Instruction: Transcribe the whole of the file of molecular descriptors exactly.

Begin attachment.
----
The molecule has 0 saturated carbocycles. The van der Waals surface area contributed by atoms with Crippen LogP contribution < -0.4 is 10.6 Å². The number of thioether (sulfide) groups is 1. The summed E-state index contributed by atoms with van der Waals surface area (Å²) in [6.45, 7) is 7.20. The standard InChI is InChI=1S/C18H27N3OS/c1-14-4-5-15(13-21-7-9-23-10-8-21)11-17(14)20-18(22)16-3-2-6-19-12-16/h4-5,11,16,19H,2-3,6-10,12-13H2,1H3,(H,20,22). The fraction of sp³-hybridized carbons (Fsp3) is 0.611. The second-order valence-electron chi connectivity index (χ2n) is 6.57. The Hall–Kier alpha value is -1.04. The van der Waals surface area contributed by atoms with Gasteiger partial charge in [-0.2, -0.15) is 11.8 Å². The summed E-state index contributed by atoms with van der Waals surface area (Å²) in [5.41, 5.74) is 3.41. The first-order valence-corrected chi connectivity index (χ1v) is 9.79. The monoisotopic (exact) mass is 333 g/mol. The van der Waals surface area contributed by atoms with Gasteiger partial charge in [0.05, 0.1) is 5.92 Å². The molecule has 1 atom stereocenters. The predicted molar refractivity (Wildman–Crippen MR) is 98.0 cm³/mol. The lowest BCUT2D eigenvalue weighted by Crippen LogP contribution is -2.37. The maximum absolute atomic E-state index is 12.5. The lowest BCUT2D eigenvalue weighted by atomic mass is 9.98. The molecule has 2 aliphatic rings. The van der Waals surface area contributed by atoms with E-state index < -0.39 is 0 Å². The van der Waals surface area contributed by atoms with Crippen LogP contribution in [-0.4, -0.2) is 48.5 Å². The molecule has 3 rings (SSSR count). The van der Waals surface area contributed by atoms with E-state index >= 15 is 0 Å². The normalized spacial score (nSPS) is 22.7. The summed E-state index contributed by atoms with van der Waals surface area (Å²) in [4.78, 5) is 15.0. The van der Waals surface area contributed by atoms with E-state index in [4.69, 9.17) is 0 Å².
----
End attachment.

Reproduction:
The molecule has 0 saturated carbocycles. The van der Waals surface area contributed by atoms with Crippen LogP contribution < -0.4 is 10.6 Å². The number of thioether (sulfide) groups is 1. The summed E-state index contributed by atoms with van der Waals surface area (Å²) in [6.45, 7) is 7.20. The standard InChI is InChI=1S/C18H27N3OS/c1-14-4-5-15(13-21-7-9-23-10-8-21)11-17(14)20-18(22)16-3-2-6-19-12-16/h4-5,11,16,19H,2-3,6-10,12-13H2,1H3,(H,20,22). The fraction of sp³-hybridized carbons (Fsp3) is 0.611. The second-order valence-electron chi connectivity index (χ2n) is 6.57. The Hall–Kier alpha value is -1.04. The van der Waals surface area contributed by atoms with Gasteiger partial charge in [-0.2, -0.15) is 11.8 Å². The summed E-state index contributed by atoms with van der Waals surface area (Å²) in [5.41, 5.74) is 3.41. The first-order valence-corrected chi connectivity index (χ1v) is 9.79. The monoisotopic (exact) mass is 333 g/mol. The van der Waals surface area contributed by atoms with Gasteiger partial charge in [0.05, 0.1) is 5.92 Å². The molecule has 1 atom stereocenters. The predicted molar refractivity (Wildman–Crippen MR) is 98.0 cm³/mol. The lowest BCUT2D eigenvalue weighted by Crippen LogP contribution is -2.37. The maximum absolute atomic E-state index is 12.5. The lowest BCUT2D eigenvalue weighted by atomic mass is 9.98. The molecule has 2 aliphatic rings. The van der Waals surface area contributed by atoms with E-state index < -0.39 is 0 Å². The van der Waals surface area contributed by atoms with Crippen LogP contribution in [-0.4, -0.2) is 48.5 Å². The molecule has 3 rings (SSSR count). The van der Waals surface area contributed by atoms with E-state index >= 15 is 0 Å². The normalized spacial score (nSPS) is 22.7. The summed E-state index contributed by atoms with van der Waals surface area (Å²) in [4.78, 5) is 15.0. The van der Waals surface area contributed by atoms with E-state index in [4.69, 9.17) is 0 Å².